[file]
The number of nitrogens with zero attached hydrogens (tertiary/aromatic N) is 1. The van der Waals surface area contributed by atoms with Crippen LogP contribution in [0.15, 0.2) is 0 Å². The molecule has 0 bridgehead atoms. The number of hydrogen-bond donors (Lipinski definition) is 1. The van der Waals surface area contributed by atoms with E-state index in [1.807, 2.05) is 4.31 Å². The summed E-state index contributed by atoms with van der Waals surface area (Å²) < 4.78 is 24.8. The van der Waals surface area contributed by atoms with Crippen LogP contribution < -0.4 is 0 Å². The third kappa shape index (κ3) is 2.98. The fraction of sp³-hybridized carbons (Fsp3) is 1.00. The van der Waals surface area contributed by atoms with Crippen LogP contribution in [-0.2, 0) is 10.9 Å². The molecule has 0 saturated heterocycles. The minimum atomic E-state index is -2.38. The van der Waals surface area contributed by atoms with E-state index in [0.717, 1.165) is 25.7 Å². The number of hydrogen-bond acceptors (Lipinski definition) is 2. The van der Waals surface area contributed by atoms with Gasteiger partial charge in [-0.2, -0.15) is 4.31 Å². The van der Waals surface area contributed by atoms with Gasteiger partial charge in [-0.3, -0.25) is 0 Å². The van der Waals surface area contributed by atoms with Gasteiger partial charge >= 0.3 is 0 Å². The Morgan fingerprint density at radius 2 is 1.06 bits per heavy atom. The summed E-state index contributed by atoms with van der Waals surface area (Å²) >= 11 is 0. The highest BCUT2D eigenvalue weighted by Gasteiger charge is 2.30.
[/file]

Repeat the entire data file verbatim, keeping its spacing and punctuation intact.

The number of nitrogens with zero attached hydrogens (tertiary/aromatic N) is 1. The van der Waals surface area contributed by atoms with Crippen LogP contribution in [0.15, 0.2) is 0 Å². The molecule has 0 bridgehead atoms. The number of hydrogen-bond donors (Lipinski definition) is 1. The van der Waals surface area contributed by atoms with E-state index in [1.807, 2.05) is 4.31 Å². The summed E-state index contributed by atoms with van der Waals surface area (Å²) < 4.78 is 24.8. The van der Waals surface area contributed by atoms with Crippen LogP contribution < -0.4 is 0 Å². The third kappa shape index (κ3) is 2.98. The fraction of sp³-hybridized carbons (Fsp3) is 1.00. The van der Waals surface area contributed by atoms with Crippen LogP contribution in [-0.2, 0) is 10.9 Å². The molecule has 0 saturated heterocycles. The minimum atomic E-state index is -2.38. The van der Waals surface area contributed by atoms with E-state index in [0.717, 1.165) is 25.7 Å². The number of hydrogen-bond acceptors (Lipinski definition) is 2. The van der Waals surface area contributed by atoms with Gasteiger partial charge in [-0.2, -0.15) is 4.31 Å². The van der Waals surface area contributed by atoms with Gasteiger partial charge in [-0.3, -0.25) is 0 Å². The van der Waals surface area contributed by atoms with Gasteiger partial charge >= 0.3 is 0 Å². The Morgan fingerprint density at radius 2 is 1.06 bits per heavy atom. The summed E-state index contributed by atoms with van der Waals surface area (Å²) >= 11 is 0. The highest BCUT2D eigenvalue weighted by Gasteiger charge is 2.30.